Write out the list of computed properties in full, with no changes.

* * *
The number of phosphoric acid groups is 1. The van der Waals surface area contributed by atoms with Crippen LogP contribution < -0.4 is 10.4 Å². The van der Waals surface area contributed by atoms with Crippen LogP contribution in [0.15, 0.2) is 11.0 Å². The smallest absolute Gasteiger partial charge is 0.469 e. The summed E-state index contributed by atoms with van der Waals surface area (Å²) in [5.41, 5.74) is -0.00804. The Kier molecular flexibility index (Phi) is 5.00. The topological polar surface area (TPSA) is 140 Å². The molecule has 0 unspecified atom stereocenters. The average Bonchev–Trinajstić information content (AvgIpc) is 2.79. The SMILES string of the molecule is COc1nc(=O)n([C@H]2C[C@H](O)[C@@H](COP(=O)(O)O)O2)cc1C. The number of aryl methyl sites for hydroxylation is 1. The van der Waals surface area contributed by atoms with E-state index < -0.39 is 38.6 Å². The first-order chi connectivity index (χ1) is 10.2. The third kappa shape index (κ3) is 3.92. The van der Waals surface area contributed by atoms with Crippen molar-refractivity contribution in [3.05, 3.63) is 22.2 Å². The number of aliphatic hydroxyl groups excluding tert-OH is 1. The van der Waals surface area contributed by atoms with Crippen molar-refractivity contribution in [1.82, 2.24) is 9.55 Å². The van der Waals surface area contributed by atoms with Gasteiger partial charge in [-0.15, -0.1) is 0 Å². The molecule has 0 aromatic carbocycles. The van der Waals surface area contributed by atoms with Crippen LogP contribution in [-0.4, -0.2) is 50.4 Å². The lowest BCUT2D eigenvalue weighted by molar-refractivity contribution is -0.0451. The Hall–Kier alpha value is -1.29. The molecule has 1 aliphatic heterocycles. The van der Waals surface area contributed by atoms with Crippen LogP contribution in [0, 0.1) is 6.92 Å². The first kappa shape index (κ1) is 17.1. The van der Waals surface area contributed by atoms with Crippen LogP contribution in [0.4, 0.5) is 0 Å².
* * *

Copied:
The number of phosphoric acid groups is 1. The van der Waals surface area contributed by atoms with Crippen LogP contribution < -0.4 is 10.4 Å². The van der Waals surface area contributed by atoms with Crippen LogP contribution in [0.15, 0.2) is 11.0 Å². The smallest absolute Gasteiger partial charge is 0.469 e. The summed E-state index contributed by atoms with van der Waals surface area (Å²) in [5.41, 5.74) is -0.00804. The Kier molecular flexibility index (Phi) is 5.00. The topological polar surface area (TPSA) is 140 Å². The molecule has 0 unspecified atom stereocenters. The average Bonchev–Trinajstić information content (AvgIpc) is 2.79. The SMILES string of the molecule is COc1nc(=O)n([C@H]2C[C@H](O)[C@@H](COP(=O)(O)O)O2)cc1C. The number of aryl methyl sites for hydroxylation is 1. The van der Waals surface area contributed by atoms with E-state index < -0.39 is 38.6 Å². The first-order chi connectivity index (χ1) is 10.2. The third kappa shape index (κ3) is 3.92. The van der Waals surface area contributed by atoms with Crippen molar-refractivity contribution in [3.05, 3.63) is 22.2 Å². The number of aliphatic hydroxyl groups excluding tert-OH is 1. The van der Waals surface area contributed by atoms with Crippen molar-refractivity contribution in [1.82, 2.24) is 9.55 Å². The van der Waals surface area contributed by atoms with Gasteiger partial charge in [-0.15, -0.1) is 0 Å². The molecule has 0 aromatic carbocycles. The van der Waals surface area contributed by atoms with Crippen LogP contribution in [-0.4, -0.2) is 50.4 Å². The lowest BCUT2D eigenvalue weighted by molar-refractivity contribution is -0.0451. The Hall–Kier alpha value is -1.29. The molecule has 1 aliphatic heterocycles. The van der Waals surface area contributed by atoms with Crippen LogP contribution in [0, 0.1) is 6.92 Å². The first kappa shape index (κ1) is 17.1. The van der Waals surface area contributed by atoms with Crippen LogP contribution in [0.4, 0.5) is 0 Å².